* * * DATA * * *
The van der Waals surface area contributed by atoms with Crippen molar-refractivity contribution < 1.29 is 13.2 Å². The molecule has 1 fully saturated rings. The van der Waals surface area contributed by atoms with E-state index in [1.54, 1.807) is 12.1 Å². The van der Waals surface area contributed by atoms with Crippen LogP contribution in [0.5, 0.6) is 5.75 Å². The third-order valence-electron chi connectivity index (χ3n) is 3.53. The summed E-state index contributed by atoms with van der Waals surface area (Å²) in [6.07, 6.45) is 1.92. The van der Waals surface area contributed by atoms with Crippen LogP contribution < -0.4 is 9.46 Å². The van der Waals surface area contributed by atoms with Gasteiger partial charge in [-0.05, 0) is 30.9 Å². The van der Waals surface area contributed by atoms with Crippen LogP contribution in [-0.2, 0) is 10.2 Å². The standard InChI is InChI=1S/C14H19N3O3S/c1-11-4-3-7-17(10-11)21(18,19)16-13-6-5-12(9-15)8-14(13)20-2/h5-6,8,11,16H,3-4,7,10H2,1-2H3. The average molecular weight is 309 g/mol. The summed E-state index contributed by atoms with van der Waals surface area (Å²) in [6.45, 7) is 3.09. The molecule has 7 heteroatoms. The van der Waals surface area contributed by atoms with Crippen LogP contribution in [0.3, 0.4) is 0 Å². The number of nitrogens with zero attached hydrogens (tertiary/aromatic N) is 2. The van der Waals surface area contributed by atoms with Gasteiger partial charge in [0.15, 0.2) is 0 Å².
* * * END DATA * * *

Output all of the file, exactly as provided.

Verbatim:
The van der Waals surface area contributed by atoms with Crippen molar-refractivity contribution < 1.29 is 13.2 Å². The molecule has 1 fully saturated rings. The van der Waals surface area contributed by atoms with E-state index in [1.54, 1.807) is 12.1 Å². The van der Waals surface area contributed by atoms with Crippen LogP contribution in [0.5, 0.6) is 5.75 Å². The third-order valence-electron chi connectivity index (χ3n) is 3.53. The summed E-state index contributed by atoms with van der Waals surface area (Å²) in [6.07, 6.45) is 1.92. The van der Waals surface area contributed by atoms with Crippen LogP contribution < -0.4 is 9.46 Å². The van der Waals surface area contributed by atoms with Gasteiger partial charge in [-0.05, 0) is 30.9 Å². The van der Waals surface area contributed by atoms with Crippen LogP contribution in [-0.2, 0) is 10.2 Å². The standard InChI is InChI=1S/C14H19N3O3S/c1-11-4-3-7-17(10-11)21(18,19)16-13-6-5-12(9-15)8-14(13)20-2/h5-6,8,11,16H,3-4,7,10H2,1-2H3. The average molecular weight is 309 g/mol. The summed E-state index contributed by atoms with van der Waals surface area (Å²) in [6.45, 7) is 3.09. The molecule has 7 heteroatoms. The van der Waals surface area contributed by atoms with Crippen LogP contribution in [0.3, 0.4) is 0 Å². The number of nitrogens with zero attached hydrogens (tertiary/aromatic N) is 2. The van der Waals surface area contributed by atoms with Gasteiger partial charge in [0.15, 0.2) is 0 Å².